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Guidance for FDA Staff on Sampling or Detention Without Physical Examination of Decorative Contact Lenses (Import Alert #86-10); Availability

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Information about this document as published in the Federal Register.

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AGENCY:

Food and Drug Administration, HHS.

ACTION:

Notice.

SUMMARY:

The Food and Drug Administration (FDA) is announcing the availability of a guidance document entitled “Guidance for FDA Staff on Sampling or Detention Without Physical Examination of Decorative Contact Lenses (Import Alert #86-10).” The guidance document includes FDA's guidance to FDA district offices for sampling or detention without physical examination of plano (zero-powered or noncorrective) contact lenses intended solely to change the appearance of the normal eye in decorative fashion, when these products are presented for importation into the United States.

DATES:

Submit written or electronic comments on the guidance by June 3, 2003.

ADDRESSES:

Submit written requests for single copies of the Import Alert #86-10, to the Division of Import Operations and Policy (HFC-170), Office of Regulatory Affairs, Food and Drug Administration, 5600 Fishers Lane, Rockville, MD 20857. Send two self-addressed adhesive labels to assist that office in processing your request. You may fax your request to 301-594-0413. Submit written comments on this guidance to the Dockets Management Branch (HFA-305), Food and Drug Administration, 5630 Fishers Lane, rm. 1061, Rockville, MD 20852. Submit electronic comments to http://www.fda.gov/​dockets/​ecomments. See the SUPPLEMENTARY INFORMATION section for information on electronic access to the guidance document.

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FOR FURTHER INFORMATION CONTACT:

Thaddeus J. Poplawski, Division of Import Operations and Policy (HFC-170), Food and Drug Administration, 5600 Fishers Lane, Rockville, MD 20857, 301-443-6553.

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SUPPLEMENTARY INFORMATION:

I. Background

FDA has been receiving reports that certain commercial entities are planning to distribute or may already be distributing plano (zero-powered or noncorrective) contact lenses intended solely to change the normal appearance of the eye in decorative fashion (decorative contact lenses). FDA understands that these products are intended to be distributed without a prescription, without fitting by a qualified eye care professional, and without ongoing professional supervision.

FDA believes that, like other contact lenses, decorative contact lenses can cause a variety of eye injuries and conditions. Lens wear has been associated with corneal ulcer, for example, which can progress rapidly, leading to internal ocular infection if left untreated. Uncontrolled infection Start Printed Page 16521can lead to corneal scarring, which can lead to vision impairment. In extreme cases, corneal ulcer can result in blindness and eye loss. Other risks include conjunctivitis; corneal edema; allergic reaction; abrasion from poor lens fit; and reduction in visual acuity, contrast sensitivity, and other visual functions, resulting in interference with driving and other activities.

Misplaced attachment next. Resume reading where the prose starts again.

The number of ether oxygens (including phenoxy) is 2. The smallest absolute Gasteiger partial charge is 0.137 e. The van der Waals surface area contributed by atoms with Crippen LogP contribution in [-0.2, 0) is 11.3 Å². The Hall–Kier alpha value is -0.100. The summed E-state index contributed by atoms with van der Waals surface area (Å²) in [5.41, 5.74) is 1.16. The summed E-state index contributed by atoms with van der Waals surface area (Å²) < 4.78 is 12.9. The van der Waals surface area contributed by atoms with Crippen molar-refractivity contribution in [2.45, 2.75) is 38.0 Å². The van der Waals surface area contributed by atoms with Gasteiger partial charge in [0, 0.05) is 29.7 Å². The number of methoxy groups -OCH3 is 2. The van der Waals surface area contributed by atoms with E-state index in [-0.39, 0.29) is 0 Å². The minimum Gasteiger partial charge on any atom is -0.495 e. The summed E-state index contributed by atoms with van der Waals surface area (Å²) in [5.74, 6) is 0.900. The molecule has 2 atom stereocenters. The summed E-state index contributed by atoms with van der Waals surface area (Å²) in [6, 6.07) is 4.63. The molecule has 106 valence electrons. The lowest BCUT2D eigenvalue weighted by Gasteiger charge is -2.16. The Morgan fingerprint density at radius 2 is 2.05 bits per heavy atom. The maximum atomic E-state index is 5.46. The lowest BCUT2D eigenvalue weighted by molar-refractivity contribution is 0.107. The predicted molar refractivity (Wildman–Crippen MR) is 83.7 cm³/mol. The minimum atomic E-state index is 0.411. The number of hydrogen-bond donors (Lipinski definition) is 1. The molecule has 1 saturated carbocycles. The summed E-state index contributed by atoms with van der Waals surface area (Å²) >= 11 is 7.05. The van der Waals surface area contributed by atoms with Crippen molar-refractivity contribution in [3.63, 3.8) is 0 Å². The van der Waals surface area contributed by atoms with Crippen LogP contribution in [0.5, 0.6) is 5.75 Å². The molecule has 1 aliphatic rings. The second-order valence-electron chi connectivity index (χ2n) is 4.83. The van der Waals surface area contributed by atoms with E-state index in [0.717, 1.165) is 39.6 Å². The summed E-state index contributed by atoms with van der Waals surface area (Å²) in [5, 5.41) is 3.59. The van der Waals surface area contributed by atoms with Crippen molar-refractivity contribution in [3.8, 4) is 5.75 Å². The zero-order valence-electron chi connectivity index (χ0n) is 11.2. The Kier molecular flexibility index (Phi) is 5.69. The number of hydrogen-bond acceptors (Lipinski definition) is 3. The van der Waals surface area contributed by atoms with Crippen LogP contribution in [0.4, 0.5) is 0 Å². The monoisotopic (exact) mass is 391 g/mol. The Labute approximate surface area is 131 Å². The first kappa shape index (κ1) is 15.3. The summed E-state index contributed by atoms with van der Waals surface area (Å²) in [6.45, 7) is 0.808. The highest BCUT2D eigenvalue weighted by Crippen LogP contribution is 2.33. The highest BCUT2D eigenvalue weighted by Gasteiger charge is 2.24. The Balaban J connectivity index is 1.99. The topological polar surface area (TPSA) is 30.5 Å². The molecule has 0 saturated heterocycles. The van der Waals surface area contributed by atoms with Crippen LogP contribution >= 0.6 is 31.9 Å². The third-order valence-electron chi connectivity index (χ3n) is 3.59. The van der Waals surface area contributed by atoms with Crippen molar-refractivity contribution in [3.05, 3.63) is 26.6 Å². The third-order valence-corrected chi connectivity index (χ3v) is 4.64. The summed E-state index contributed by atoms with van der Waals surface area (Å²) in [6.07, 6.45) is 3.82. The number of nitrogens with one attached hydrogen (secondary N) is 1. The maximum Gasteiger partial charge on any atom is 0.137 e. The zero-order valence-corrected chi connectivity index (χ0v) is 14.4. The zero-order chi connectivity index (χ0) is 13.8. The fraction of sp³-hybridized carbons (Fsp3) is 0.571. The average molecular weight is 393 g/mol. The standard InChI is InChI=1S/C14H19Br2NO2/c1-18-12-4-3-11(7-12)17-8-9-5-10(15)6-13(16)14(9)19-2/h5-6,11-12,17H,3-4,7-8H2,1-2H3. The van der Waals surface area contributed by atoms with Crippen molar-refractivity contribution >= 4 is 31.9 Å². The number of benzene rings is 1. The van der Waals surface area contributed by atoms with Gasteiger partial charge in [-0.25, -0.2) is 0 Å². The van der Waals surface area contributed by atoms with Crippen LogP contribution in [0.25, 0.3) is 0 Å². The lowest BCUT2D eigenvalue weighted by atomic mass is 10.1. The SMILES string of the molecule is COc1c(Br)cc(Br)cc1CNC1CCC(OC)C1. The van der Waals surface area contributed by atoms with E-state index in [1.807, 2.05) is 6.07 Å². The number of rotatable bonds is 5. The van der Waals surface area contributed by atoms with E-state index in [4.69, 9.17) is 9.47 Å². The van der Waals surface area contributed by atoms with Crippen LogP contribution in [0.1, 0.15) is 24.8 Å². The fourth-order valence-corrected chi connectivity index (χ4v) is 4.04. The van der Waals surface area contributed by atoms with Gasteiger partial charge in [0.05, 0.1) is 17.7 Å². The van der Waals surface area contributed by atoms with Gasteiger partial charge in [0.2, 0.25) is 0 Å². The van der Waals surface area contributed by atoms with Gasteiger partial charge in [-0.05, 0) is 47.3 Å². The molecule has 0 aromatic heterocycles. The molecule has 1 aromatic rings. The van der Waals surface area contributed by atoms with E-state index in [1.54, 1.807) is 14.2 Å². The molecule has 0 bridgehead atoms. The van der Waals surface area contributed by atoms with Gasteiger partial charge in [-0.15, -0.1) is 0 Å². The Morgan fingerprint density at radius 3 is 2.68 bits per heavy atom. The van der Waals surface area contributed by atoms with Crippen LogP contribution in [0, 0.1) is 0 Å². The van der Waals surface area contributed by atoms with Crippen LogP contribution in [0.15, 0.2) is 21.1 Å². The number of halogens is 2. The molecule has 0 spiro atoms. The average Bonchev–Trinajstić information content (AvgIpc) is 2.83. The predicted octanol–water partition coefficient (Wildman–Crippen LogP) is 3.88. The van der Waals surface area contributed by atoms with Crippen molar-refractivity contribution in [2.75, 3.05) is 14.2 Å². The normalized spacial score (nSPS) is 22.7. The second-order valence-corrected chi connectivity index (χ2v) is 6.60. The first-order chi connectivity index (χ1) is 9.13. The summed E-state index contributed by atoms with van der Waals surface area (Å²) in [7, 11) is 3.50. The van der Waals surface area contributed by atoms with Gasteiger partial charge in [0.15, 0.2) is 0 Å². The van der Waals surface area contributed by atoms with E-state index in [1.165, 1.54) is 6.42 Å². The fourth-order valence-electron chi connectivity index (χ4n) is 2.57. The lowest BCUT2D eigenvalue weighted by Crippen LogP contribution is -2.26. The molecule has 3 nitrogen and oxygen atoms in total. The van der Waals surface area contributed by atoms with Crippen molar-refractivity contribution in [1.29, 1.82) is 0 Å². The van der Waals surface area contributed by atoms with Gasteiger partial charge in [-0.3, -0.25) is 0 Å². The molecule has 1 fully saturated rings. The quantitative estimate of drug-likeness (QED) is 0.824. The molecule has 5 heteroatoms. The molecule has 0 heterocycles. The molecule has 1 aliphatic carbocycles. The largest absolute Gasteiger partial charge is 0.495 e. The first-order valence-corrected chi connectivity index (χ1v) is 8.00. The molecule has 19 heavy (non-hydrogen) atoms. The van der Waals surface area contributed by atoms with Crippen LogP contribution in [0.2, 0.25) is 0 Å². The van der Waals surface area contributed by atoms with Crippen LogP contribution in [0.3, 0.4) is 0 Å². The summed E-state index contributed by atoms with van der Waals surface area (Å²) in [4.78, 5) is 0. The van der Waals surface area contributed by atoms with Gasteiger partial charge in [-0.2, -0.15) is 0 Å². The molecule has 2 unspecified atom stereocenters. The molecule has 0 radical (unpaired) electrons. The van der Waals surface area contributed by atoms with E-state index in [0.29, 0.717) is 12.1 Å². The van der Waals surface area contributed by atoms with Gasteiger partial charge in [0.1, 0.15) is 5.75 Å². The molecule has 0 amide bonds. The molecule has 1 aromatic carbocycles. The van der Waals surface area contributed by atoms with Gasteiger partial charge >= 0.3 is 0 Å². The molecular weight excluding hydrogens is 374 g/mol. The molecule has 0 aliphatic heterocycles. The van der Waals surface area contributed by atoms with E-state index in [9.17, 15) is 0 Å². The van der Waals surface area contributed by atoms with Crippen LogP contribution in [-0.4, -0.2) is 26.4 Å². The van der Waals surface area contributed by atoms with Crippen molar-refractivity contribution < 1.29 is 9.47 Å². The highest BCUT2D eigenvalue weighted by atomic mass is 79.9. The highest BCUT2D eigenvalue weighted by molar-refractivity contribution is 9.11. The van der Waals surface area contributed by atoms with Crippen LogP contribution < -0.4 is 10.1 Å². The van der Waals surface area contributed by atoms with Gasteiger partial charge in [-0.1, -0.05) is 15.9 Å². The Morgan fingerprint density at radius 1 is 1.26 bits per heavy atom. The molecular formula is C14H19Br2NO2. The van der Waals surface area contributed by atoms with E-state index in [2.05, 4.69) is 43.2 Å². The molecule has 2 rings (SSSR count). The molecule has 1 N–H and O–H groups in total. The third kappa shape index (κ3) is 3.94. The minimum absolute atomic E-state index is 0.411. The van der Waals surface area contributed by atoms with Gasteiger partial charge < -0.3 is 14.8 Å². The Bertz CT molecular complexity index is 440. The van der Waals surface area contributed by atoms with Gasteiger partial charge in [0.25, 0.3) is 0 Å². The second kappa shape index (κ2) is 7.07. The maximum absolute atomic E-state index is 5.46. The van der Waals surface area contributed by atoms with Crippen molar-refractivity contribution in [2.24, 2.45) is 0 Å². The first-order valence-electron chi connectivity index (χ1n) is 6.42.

FDA believes that these risks cannot be sufficiently controlled unless: (1) The wearer obtains advice from an eye care professional; (2) the lenses are fitted by or under the supervision of such a professional; and (3) the wearer remains under appropriate professional supervision. Eye care professional involvement is legally required (21 CFR 801.109) for contact lenses intended for medical purposes (i.e., prosthetic use or vision correction). These products are regulated by FDA as medical devices under the Federal Food, Drug, and Cosmetic Act (the act) (21 U.S.C. 301 et seq.).[1] Such control is not available for decorative contact lenses because these products are cosmetics under section 201(i) of the act (21 U.S.C. 321(i)).

Section 201(i) of the act defines “cosmetic” to include “articles intended to be rubbed, poured, sprinkled, or sprayed on, introduced into or otherwise applied to the human body or any part thereof for cleansing, beautifying, promoting attractiveness, or altering the appearance * * * ” (21 U.S.C. 321(i)(1)). Decorative contact lenses are articles intended to be introduced into the eye, which is a part of the body, to beautify the wearer, promote the attractiveness of the wearer, or alter the wearer's appearance. They are claimed to achieve this cosmetic result by changing the apparent color of the iris; by appearing to add a design to the iris (e.g., a professional sports team insignia); or by imparting a nonhuman or otherwise nonnormal appearance to the eye (e.g., cat's eye). Provided they are not marketed with claims[2] that they effect physical or physiological change, decorative contact lenses are properly regulated as cosmetics under the act (cf. United States v. An Article * * * “Sudden Change,” 409 F.2d 734 (2d Cir. 1969) (“claiming to affect the structure of the skin in some physiological way” makes a product a “drug”); 21 CFR 700.35 (“sunscreen” claims make a product a drug)).

The fact that contact lenses are “devices” in the colloquial sense does not preclude cosmetic status under the act. FDA has previously determined that section 201(i) of the act applies to appearance-enhancing devices such as wigs, hair brushes, stockings and toothpicks (Refs. 1 through 3).

Moreover, the fact that a product is intended to come into contact with the eye does not make it ineligible for cosmetic regulation (Ref. 4). Indeed, the legislative history accompanying the original 1938 act demonstrates that Congress enacted the cosmetic adulteration provisions to address the risk to users presented by cosmetic products that may cause blindness and other serious injuries (S. Rept. 74-361 at 21 (1935)).

On October 22, 2002, FDA issued Import Alert #86-10, with respect to decorative contact lenses. We are now publishing a revised Import Alert #86-10 in the Federal Register. The Import Alert #86-10 does not cover contact lenses that are intended for vision correction or for prosthetic or other medical use.